Tags: Wal-Mart | Federal Reserve | Revolt | Stock

Hectic Earnings Season on Wall Street

Hectic Earnings Season on Wall Street
(Dollar Photo Club)

By    |   Thursday, 15 October 2015 10:26 AM

Wednesday produced only a 150-point loss in the Dow, consistent with the new volatility paradigm, but there was a flurry of activity among some prominent stocks that produced earnings surprises.

Even during the long, government-sponsored bull run, stocks that failed to meet earnings expectations were occasionally punished severely, as Wal-Mart (WMT) was when CEO Doug McMillon made a lengthy morning appearance without saying anything about what investors would later learn about forward guidance that growth would be uneven because investments would need to continue, to remodel stores, improve inventory management, and catch up with competitors for online business.

Recriminations then flew as McMillon shot back at critical analysts that if they had done their homework, they would have understood the impact higher wages and other expenses would have on earnings. Perhaps the company, which lost $20 billion in market cap in one day, might consider a refresher course in Investor Relations 101.

At the big picture level, this writer has said that investors could expect seasonal strength at the beginning of October, and this occurred.

Then, the tone of earnings season would influence how a possible year-end rally might unfold and the likelihood that the authorities would intervene in order to foster the rally to help Wall Street pay bonuses and maybe save some jobs.

Debate continued over whether the Federal Reserve will raise interest rates by a token amount to begin and then another token amount later in order to establish that it can get past the Zero Interest Rate Policy (ZIRP) that has prevailed for nearly a decade.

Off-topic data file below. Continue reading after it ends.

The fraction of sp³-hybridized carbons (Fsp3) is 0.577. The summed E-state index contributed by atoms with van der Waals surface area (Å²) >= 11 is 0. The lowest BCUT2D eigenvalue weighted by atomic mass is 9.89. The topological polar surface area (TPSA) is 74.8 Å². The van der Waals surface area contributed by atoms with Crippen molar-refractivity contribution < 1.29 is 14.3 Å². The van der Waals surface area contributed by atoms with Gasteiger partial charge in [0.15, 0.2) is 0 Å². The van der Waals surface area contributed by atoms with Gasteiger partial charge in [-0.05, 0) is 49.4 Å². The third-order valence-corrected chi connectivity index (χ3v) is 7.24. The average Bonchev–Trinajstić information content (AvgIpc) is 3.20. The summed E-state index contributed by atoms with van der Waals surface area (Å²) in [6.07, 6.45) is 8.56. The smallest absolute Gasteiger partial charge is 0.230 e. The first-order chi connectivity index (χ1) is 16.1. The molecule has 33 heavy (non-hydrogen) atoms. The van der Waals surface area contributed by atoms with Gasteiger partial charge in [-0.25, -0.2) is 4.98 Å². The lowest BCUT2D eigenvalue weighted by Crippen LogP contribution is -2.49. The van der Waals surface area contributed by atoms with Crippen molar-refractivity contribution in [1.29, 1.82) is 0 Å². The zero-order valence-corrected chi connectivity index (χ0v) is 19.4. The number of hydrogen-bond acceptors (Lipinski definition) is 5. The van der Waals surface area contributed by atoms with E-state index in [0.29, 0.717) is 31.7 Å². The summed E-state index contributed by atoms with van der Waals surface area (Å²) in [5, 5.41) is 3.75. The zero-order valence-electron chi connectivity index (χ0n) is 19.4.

Instead, the Fed seems to be proving just the opposite, and some other commentators are contemplating the thesis this writer has espoused from the start – that the “emergency” policies put in place during the 2007-2009 episode of the financial crisis will remain indefinitely, and another episode may be in store.

CNBC’s Steve Liesman provides an update on the long-simmering discontent that has been brewing at the Fed at least since the 2008 crisis.

This writer recalls a brief conversation perhaps five years ago at an event in Washington when Professor Joe Mason, then at Drexel University but who left the glamour of Philadelphia for LSU, told this writer “the banks” were restive.

At first it wasn’t clear whether he was referring to the client banks or in fact to the regional bank presidents, but Mason made clear it was the latter, then ran to catch a train.

For many years there have been one or two malcontents who would criticize Fed policy internally, and occasionally one would dissent, but over the past five years the number has grown, and not all the unrest is coming from the right.

It is not confined to current FOMC members, either, as former presidents like Bill Poole (St. Louis), Richard Fisher (Dallas), and Charles Plosser (Philadelphia) continue to question policy and how it is made.

Liesman reported that, “Mutiny at the Fed” is the term that has been used by a newspaper “to describe what’s going on right now — two Fed governors, including Dan Tarullo yesterday, in an interview I conducted, saying they don’t think the Fed should hike this year, after Janet Yellen said in a speech in September she sees the Fed hiking in 2015.”

Liesman added, “It’s pretty unusual for the governors, as opposed to the presidents, to differ with the chairman,” and he mentioned Governor Brainard as the other dissenter.

Yellen values highly the collegiality of the board, and this writer suspects she can manage to keep the governors “sullen, but not mutinous.”

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Robert-Feinberg
Debate continued over whether the Federal Reserve will raise interest rates by a token amount to begin and then another token amount later in order to establish that it can get past the Zero Interest Rate Policy (ZIRP) that has prevailed for nearly a decade.
Wal-Mart, Federal Reserve, Revolt, Stock
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2015-26-15
Thursday, 15 October 2015 10:26 AM
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